The group of nine people was floating down the Dan River on inflatable tubes and went over a dam that’s about 8 feet high next to a Duke Energy plant on Wednesday night, Rockingham County Emergency Services Director Rodney Cates told reporters. A Duke Energy employee who saw some of the tubers called the situation in to 911 Thursday afternoon, Cates said.
Cates said that an air and water search for the remaining two missing tubers went until dark Thursday and resumed Friday morning around 7 a.m. Rescue personnel were seen hauling rafts toward the water Friday at a staging area in Eden, north of Greensboro near the Virginia state line.
Cates did not release the identities of the people involved. Four were rescued and taken to a hospital for treatment of injuries that Cates said were not life-threatening after spending nearly 24 hours in the water.
Cates said it’s not immediately clear why the tubers didn’t contact authorities sooner, but he said it may have been because they didn’t have phones with them. First responders indicated the survivors were caught in fast-moving water near the dam when they were found, according to recordings of scanner traffic on broadcastify.com.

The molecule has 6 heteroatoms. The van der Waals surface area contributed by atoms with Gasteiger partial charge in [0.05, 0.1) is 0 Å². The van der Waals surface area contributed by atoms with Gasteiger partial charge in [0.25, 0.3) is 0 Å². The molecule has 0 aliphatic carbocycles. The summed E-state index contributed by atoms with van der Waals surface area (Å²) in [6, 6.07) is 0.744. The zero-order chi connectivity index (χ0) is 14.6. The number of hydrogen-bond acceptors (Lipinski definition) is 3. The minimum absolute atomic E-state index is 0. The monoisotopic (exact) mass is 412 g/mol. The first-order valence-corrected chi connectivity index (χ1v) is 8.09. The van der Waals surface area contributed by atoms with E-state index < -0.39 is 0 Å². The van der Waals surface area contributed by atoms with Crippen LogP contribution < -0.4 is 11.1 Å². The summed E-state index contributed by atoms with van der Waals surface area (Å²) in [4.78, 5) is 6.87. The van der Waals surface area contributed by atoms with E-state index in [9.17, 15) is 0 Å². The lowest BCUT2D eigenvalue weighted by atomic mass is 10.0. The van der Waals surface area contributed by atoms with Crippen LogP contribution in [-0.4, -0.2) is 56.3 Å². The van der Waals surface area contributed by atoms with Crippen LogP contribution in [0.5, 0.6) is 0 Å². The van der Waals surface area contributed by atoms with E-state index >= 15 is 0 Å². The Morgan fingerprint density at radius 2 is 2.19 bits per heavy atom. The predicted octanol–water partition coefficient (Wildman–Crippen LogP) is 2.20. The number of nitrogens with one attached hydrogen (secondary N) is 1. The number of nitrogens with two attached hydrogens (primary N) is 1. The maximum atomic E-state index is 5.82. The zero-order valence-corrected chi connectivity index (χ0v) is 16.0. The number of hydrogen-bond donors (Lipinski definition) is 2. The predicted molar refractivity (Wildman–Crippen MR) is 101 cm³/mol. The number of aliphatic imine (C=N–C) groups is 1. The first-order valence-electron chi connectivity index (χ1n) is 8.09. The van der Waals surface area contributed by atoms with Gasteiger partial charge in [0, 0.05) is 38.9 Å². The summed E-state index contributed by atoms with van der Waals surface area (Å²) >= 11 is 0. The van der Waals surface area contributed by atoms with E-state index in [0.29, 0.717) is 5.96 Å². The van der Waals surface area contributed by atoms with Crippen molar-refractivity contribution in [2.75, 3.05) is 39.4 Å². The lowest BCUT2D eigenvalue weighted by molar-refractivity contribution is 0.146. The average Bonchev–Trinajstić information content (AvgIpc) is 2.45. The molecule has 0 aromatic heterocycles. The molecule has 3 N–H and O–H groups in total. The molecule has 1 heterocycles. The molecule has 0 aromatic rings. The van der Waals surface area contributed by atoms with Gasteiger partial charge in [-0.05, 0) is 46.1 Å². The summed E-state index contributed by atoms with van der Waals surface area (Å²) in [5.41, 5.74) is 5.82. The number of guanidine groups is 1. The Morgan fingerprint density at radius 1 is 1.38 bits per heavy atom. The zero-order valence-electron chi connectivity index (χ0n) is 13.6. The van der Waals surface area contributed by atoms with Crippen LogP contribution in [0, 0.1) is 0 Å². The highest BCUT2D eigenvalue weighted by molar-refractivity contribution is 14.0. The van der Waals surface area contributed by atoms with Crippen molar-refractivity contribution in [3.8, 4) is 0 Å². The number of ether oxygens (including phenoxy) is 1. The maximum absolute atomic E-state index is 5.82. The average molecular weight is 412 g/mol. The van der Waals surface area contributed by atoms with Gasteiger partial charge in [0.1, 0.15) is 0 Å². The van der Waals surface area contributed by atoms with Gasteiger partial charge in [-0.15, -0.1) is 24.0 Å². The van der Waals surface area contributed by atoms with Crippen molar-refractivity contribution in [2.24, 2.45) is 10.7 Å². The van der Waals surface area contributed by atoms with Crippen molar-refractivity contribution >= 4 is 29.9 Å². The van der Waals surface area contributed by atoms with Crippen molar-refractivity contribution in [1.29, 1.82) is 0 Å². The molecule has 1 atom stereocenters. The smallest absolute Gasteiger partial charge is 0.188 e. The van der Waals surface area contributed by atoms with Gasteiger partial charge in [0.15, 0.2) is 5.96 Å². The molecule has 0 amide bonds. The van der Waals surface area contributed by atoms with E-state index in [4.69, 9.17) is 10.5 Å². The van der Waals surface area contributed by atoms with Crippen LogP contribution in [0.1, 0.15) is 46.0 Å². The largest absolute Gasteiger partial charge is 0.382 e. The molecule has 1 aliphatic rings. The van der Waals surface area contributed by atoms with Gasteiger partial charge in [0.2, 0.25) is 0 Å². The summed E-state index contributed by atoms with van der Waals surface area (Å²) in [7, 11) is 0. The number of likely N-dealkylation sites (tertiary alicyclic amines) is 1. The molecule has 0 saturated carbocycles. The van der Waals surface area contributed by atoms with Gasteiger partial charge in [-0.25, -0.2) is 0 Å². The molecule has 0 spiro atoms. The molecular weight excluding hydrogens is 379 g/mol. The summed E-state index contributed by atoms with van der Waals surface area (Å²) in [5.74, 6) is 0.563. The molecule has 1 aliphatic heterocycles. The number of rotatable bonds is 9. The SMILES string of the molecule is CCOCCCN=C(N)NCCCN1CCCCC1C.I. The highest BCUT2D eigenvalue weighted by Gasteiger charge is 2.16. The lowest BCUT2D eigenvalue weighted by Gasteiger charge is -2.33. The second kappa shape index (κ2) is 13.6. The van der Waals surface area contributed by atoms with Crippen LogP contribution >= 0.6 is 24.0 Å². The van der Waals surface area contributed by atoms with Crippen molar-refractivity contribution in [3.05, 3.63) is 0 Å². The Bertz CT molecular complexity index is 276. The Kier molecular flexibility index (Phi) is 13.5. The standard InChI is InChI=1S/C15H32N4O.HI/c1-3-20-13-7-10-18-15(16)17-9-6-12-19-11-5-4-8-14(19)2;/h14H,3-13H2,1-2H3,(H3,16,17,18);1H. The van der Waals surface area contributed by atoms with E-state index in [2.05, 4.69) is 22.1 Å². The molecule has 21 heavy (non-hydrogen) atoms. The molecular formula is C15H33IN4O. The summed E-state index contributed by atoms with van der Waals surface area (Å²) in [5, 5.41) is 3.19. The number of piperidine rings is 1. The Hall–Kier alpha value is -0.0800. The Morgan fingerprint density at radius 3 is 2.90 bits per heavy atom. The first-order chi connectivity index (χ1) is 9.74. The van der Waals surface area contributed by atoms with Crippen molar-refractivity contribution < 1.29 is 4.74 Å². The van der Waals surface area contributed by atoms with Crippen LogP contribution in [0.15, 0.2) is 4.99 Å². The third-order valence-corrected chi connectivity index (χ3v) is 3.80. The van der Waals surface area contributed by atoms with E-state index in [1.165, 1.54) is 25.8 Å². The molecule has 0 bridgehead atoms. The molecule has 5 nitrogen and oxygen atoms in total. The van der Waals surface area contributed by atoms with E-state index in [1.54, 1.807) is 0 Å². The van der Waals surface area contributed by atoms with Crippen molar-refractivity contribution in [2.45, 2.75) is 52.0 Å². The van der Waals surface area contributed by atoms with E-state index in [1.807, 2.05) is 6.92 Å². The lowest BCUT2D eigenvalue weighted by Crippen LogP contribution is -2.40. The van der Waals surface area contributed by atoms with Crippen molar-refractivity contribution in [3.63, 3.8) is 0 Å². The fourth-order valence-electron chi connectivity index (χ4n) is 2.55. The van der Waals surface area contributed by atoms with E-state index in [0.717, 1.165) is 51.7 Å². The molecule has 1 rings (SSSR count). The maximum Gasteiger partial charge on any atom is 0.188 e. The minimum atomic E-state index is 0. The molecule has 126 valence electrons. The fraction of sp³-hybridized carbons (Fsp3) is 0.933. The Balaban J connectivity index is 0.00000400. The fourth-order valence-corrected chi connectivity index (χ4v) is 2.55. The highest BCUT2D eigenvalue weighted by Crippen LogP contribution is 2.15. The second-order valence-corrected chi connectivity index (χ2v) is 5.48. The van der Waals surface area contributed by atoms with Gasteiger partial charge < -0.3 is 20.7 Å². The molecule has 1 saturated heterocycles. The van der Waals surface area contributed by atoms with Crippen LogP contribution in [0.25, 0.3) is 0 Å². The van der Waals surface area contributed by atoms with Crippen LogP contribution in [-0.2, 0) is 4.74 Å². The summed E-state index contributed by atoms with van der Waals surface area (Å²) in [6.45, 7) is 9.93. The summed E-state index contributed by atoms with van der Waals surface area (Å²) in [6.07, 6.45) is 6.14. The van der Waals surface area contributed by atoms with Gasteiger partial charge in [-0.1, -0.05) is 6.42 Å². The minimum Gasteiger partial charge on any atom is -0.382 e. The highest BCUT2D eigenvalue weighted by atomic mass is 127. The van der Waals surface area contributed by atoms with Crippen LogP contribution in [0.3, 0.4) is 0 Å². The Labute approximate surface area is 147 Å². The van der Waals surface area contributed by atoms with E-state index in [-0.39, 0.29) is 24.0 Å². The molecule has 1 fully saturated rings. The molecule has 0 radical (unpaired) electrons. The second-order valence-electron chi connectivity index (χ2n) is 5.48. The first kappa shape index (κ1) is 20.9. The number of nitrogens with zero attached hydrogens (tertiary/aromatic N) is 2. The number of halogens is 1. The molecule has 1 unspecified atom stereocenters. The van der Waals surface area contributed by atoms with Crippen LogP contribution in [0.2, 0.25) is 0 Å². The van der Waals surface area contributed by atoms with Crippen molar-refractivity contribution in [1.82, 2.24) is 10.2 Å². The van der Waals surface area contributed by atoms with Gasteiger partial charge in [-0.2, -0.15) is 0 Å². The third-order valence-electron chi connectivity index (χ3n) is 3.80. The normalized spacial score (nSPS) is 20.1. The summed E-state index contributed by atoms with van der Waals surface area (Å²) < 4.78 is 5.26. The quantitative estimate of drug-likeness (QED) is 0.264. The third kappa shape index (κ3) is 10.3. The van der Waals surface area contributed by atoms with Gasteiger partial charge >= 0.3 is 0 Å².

First responders can be heard over public safety radio ordering boats and other swift water rescue equipment to the area shortly after the 911 call came in Thursday around 3:15 p.m.
“We’re taking a call on the Dan River at the dam near the Duke Energy plant. Caller is advising five tubers … went over the dam,” one person says.
A rescuer says some of the tubers were stuck near the dam because of the pull of water flowing over it.
“They’re on that side … at the abutment for the dam. And they’re all caught in the pull. If you can come over … we can probably pull them out pretty good, hopefully,” the rescuer can be heard saying.
Cates told reporters Friday that debris and rocks in the river can puncture tubes or rafts, so it’s important for people to wear life preservers. He said it wasn’t clear if any of the nine were using life preservers.
“The current of the river makes it very hard to navigate, even for the most experienced swimmers. So we strongly encourage people to wear some type of personal floatation device in addition to the tube they’re in,” he said.
He said search efforts will continue throughout the day.
He said it’s not unusual for people to float the river on tubes or rafts in the area, but most get out and walk around the dam, which is marked by signs.
Duke Energy spokesman Jeff Brooks said the employee who spotted the tubers near the Dan River Combined Cycle Station and called 911 wasn’t available for an interview.
By Gerry Broome